“The big thing for us in designing bodies is looking at not only static stiffness but also dynamic stiffness,” explained Thai-Tang, a veteran vehicle engineer and accomplished racecar driver. “Dynamic stiffness is the square root of k/m, so the lighter you can make the body-in-white system for the same equivalent torsional stiffness, the more you can drive up the dynamic stiffness. And that’s where we’re seeing the improvements with this glass technology.”

He said that in the GT application, the advantage of Gorilla Glass comes from more than the stiffer material. “It’s also a function of the windshield or window’s shape; the GT’s windshield has a lot of curvature,” he told Automotive Engineering. “That was part of the answer to the different thicknesses of the laminate. We have some built-in tension in the glass system that adds the stiffness. But the main thing is we’re driving the mass down so the dynamic stiffness, the ‘k’ factor, increases.”

Panoramic sunroofs, which place significant glass mass far above a vehicle’s center of gravity, “are a huge potential application for this technology,” Thai-Tang said. “It’s clearly a big area we’re looking at.”

Gorilla Glass for Automotive also provides optical advantages compared with conventional float glass. It has no optical draw lines, making it ideal for extremely “fast” (low angle) windshield applications as in the GT.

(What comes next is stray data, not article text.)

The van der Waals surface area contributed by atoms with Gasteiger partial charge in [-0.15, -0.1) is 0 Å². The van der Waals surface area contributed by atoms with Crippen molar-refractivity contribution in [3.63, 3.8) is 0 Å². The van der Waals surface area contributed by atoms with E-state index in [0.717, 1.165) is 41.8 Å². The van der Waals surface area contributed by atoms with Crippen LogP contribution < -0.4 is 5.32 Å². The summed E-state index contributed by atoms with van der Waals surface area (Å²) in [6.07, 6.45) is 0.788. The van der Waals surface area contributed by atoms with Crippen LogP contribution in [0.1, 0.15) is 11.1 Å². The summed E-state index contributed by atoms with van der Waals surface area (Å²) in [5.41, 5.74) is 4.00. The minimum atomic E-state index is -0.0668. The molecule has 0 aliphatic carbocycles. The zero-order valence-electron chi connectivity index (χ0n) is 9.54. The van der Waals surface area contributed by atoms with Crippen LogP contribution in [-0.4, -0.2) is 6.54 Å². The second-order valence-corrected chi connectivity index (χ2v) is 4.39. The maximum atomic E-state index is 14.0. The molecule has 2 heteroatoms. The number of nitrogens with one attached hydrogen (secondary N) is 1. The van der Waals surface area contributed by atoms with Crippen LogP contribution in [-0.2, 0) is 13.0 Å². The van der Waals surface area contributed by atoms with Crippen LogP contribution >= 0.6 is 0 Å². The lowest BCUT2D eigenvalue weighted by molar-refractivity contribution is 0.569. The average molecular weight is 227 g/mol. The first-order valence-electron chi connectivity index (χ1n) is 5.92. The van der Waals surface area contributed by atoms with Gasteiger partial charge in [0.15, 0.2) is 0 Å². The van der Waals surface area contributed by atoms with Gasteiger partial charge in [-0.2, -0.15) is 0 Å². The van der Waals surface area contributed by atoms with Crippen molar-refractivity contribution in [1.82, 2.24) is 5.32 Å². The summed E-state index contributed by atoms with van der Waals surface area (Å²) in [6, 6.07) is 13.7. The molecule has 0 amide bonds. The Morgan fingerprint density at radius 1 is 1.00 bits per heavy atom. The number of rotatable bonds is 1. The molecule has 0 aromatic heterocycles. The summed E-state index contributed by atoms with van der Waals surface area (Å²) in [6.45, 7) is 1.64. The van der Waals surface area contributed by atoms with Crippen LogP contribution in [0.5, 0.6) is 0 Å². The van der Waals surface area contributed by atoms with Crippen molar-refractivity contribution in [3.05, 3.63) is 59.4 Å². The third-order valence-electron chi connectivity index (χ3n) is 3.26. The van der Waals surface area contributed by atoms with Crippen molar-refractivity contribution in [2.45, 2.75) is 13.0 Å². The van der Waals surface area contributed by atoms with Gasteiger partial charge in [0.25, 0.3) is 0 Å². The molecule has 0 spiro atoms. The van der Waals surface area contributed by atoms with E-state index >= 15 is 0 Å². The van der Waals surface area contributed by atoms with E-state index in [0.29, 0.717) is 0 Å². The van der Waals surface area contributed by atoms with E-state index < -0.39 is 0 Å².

“A lot of times we can’t execute what our designers want because of the glass distortion,” noted Thai-Tang. “Distortion is also a factor when you introduce HUDs [head-up displays], LiDARs, and radars. As we bring in more autonomous driving technologies, you can imagine a day where we project images and information onto the glass. In an autonomous vehicle the elimination of optical distortion becomes an important factor.”

The GT racecars being prepared by Ford and Multimatic will use Gorilla Glass in the 24 Hours of LeMans in June, he confirmed. While the car’s headlamp lens covers will remain polycarbonate initially, Ford engineers are looking at other applications including the interior.

“Instead of just having an information screen you can have a full center console that is a Gorilla Glass surface,” he asserted. “All the things being done in the consumer-electronics space for tablets and phones is applicable in vehicles. We want to pair the Corning technology with not only the exterior guys but also the interior designers. But you won’t see us use Gorilla Glass on a refresh—the thinner glass will drive new door and body structures.”

The new exterior-glazing system requires no change to the vehicle assembly process; the Gorilla Glass components are installed using conventional robotics and urethane-bonding system. Corning produces the glass at its Harrodsburg, KY, plant.